In my life as a camp director I wear a lot of different hats. And from time-to-time one of those hats is my lice hat — no pun intended.
Since camp is a place where health, safety, and sanitation are a concern, it’s only natural that issues concerning lice are well understood by myself, the administration, our medical staff, counselors, and even parents.
And boy have I gotten an education in that over the years. So much so, in fact, that my friends consider me the resident lice expert.
But I couldn’t have gotten to that point without the help of the wonderful people at Nit Fairies, a Richmond, Virginia-based business that we’ve worked with for a few years.
I’ve blogged about the Nit Fairies before, and why we feel so strongly about 1) screening all campers for nits and lice when they arrive, 2) contracting the Nit Fairies professionally to help guard against and deal with lice, and 3) how much we love the Nit Fairies!
Bringing it all back home
But I hadn’t yet experienced lice in my own home as a parent — until recently!
I did have lice a couple of times as a kid, at least twice at camp, and once at home in middle school
Now that my eldest son, Mason, is in pre-K, there’s more of a possibility of lice in my home now. It’s so common in young children (and Mason is a very lovable child at that, who gives lots of hugs)
well, we got the e-mail from the school that yes, there are some confirmed cases of lice at school right now.
After asking some questions and realizing how closely exposed Mason has been, we decided to pack up and drive to Richmond (Midlothian, to be exact) to see our friends the Nit Fairies to get screened and to get the latest scoop on lice.
I had never been to their actual office; we’ve only worked with them on site at camp. But I sent the owner, Beverly Man, a text on a Saturday, and she got us right in the next day!
Crystal, one of the women at Nit Fairies who always comes to camp, was there to greet us and screen us. She screened us very thoroughly, and in the meantime I learned even more about lice, and got to explore their beautiful office space.
First, the office! It was bright, open, spacious, and inviting. It was also private, and not super clearly marked on the outside in case families felt self-conscious about being seen walking in to a lice screening/treatment office. There was a huge waiting room with lots of toys and activities to engage my sons while we waited.
Then we were taken back to the wide open screening/treatment room, complete with a hair salon-style hair washing bowl, and salon-style hair dryer. This room also had lots of kids’ toys and activities, as well as fun kids’ music playing! The atmosphere felt casual, inviting, and not at all intimidating or scary or upsetting — just what I would want if I had lice and was upset and needed to be treated.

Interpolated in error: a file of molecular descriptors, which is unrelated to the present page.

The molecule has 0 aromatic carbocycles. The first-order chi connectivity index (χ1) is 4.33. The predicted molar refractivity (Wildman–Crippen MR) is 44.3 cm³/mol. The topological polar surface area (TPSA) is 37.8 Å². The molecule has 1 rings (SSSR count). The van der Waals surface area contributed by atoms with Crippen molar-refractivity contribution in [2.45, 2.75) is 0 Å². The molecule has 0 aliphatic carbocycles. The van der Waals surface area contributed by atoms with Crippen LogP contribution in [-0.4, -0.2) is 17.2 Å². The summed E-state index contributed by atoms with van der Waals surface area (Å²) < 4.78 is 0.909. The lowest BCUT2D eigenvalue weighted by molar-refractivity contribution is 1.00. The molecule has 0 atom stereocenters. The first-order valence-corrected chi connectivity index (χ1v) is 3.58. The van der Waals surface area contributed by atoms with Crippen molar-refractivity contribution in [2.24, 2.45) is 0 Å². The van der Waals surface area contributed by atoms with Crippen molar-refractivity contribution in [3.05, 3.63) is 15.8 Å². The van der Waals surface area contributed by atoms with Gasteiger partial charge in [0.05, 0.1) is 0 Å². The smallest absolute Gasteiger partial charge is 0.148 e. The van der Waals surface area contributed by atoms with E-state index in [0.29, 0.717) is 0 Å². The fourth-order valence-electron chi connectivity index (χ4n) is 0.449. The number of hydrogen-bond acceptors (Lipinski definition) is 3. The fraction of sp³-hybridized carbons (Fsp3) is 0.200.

Next up were some things I learned (or already knew but had an updated take on!) In my role as a camp director I do feel I know way more about lice than the average person. We have to take such careful precautions to prevent it at camp that it’s always a topic that we’re researching and implementing.
But I learned even more! So here are some little factoids in case you find yourself potentially exposed to lice:
- If a child has lice, his mother is 80% likely to get it, while the father is only 2% likely to get it.
- The lice bugs can’t live more than 48 hours without a meal (good news for places like schools that close up for the weekend!)
- If a louse comes off of a head, they are more likely to stay on fabric (clothing, soft car seats) vs. harder surfaces (wood floors, leather seats).
- Vacuuming mattresses, car seats, upholstery etc., is the best way to get rid of them in your home.
The wily louse
In addition to the above, it’s an established myth that lice can jump or fly — they can’t. They’re crawlers, but that’s it.
Additionally, static electricity can propel them off your head. So if you take off a sweatshirt and your hair is sticking up and staticky, it can send the lice off one head and onto another! (this is actually where that above-stated myth comes from). Inflatable bouncy houses and gymnasiums have extra static in them, so lice are more easily spread in places like that.
An article came out this summer about a mutant lice that is resistant to over-the-counter treatments found at the drugstore. This is actually old news, and the lice have been resistant to that stuff for many years now. In fact, a lot of information or what people think they know about lice and nits is very dated.
Lice is on the rise; the Nit Fairies are treating 10-12 families per day! In Virginia, families from as far as Roanoke have traveled to see them.
The Nit Fairies’ treatment includes a thorough wash with a treatment oil, followed by a thorough comb-out. They give follow up instructions on what to do at home, and then anyone treated comes back in about a week for another comb-out.
Thankfully, my family was all lice free, but had any of us had it, I would have felt very safe knowing I was in the best hands! We highly recommend this company, and now that I have experienced their actual office, I can recommend them even more! They’re always open to answering questions and giving advice as well, so don’t hesitate to be in touch with them if you need them 🙂
I hope this helps you should you be confronted with nits or lice and helps make clearer why we’re so vigilant on the topic for camp.
— Elizabeth Dawson Shreckhise, Assistant Director, Camp Alleghany for Girls